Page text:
A train full of elected, civic and other local leaders from the Gulf Coast and beyond will ride a special Amtrak inspection train from New Orleans to Jacksonville, Florida this week — a step toward restoring the passenger rail service east of New Orleans wiped out by Hurricane Katrina more than ten years ago — and Transportation for America will be along for the ride.
When Hurricane Katrina came ashore in September of 2005, it wreaked havoc on all aspects of the Gulf Coast’s transportation network. Roads were underwater, bridges were washed away, transit systems shut down, airports closed temporarily, and passenger/freight rail through the most heavily afflicted region east of New Orleans closed indefinitely. After months and years of rebuilding in the region, including a mammoth five-month rebuilding effort along the CSX-owned freight rail line (also used by passenger trains) to reconnect the region, every one of those transportation modes was eventually restored.
Every one of those modes, that is, except for passenger rail service from New Orleans to Florida along those same CSX tracks.
That could be about to change, and this week will be the first chapter in the story of how that could happen. Well, it’s more like the fifth or sixth chapter, because the inspection train being run this week from New Orleans to Jacksonville by Amtrak in partnership with the Southern Rail Commission and CSX is not the beginning of the story.
This week, we’re going to be telling more of this story of how a coalition of local leaders, mayors, businessmen, governors and ultimately their representatives in Congress are leading the way to create what could be the first new long-distance passenger rail service in the U.S. in more than half a century — not in the Midwest, not in the Northeast, but down in the deep South.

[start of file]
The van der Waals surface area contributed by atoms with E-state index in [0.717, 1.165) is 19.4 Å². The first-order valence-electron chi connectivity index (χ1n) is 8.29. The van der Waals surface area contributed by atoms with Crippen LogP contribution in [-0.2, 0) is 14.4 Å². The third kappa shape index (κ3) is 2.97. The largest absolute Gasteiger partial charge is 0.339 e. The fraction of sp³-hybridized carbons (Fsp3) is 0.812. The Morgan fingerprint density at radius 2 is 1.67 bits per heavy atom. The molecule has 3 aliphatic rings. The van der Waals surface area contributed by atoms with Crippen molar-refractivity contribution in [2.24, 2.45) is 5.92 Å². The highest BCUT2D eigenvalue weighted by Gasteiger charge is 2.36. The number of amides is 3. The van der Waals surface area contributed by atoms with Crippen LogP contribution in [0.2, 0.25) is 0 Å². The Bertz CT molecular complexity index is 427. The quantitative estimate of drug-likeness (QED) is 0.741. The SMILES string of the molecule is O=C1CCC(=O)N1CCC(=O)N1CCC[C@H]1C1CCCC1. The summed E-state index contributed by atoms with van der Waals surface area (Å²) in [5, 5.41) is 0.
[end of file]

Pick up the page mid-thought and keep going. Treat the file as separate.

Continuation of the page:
It’s the product of an amazing amount of work by the Southern Rail Commission, a Congressionally established tri-state rail compact with members appointed by the governors of Louisiana, Alabama and Mississippi. SRC has been hard at work bringing together local mayors along the line and building support amongst business leaders in the region. (Note: Transportation for America serves in an official capacity as policy advisors for SRC. -Ed.)
These efforts were heartily supported early on by a conservative governor in Mississippi and ultimately advanced in a key way by a bipartisan collection of congressional representatives from the region (Senators Roger Wicker and Thad Cochran of Mississippi, and Senator Bill Nelson and Representative Corrine Brown of Florida) and far beyond (Senator Cory Booker of NJ) in 2015 with the FAST Act surface transportation law.
While the FAST Act overall was a missed opportunity, it did for the first time ever also include passenger rail policy, including a provision that created a new working group to study exactly how to restore Gulf Coast passenger rail service. The omnibus budget bill passed in late 2015 provided the funding to start the working group. Led by Administrator Sara Feinberg of the Federal Railroad Administration, the working group held its kickoff meeting in New Orleans Tuesday where Feinberg encouraged the group to think bigger than just restoring service to the region, but to also consider how to build a system ready for the region’s future population and economic growth.
A few of us from Transportation for America will be riding on the inspection train on Thursday and Friday this week, and we’ll be writing a few posts, posting photos, and talking to some of the mayors of cities from Louisiana to Florida along the line on the train about why they’re all in on passenger rail helping them reach their economic development goals.
For a taste of what we’re expecting to see, John Sharp with AL.com has some ideas:
Marching bands will lead pep rallies in Gulfport, Bay St. Louis and Biloxi while a jazz band will serenade a gathering in Pascagoula. In Mobile, the Excelsior Band will be on hand in what could be a Mardi Gras-themed welcoming. And all along the Louisiana, Mississippi, Alabama and Florida Gulf coasts, people will be encouraged to show up, bring signs and wave banners in support of Amtrak’s first trip from New Orleans east toward Jacksonville, Fla., since before Hurricane Katrina blasted through a decade ago.
Update: Find links to all of our posts and photos from the trip as well as a short video we produced on the trip here in this short recap post.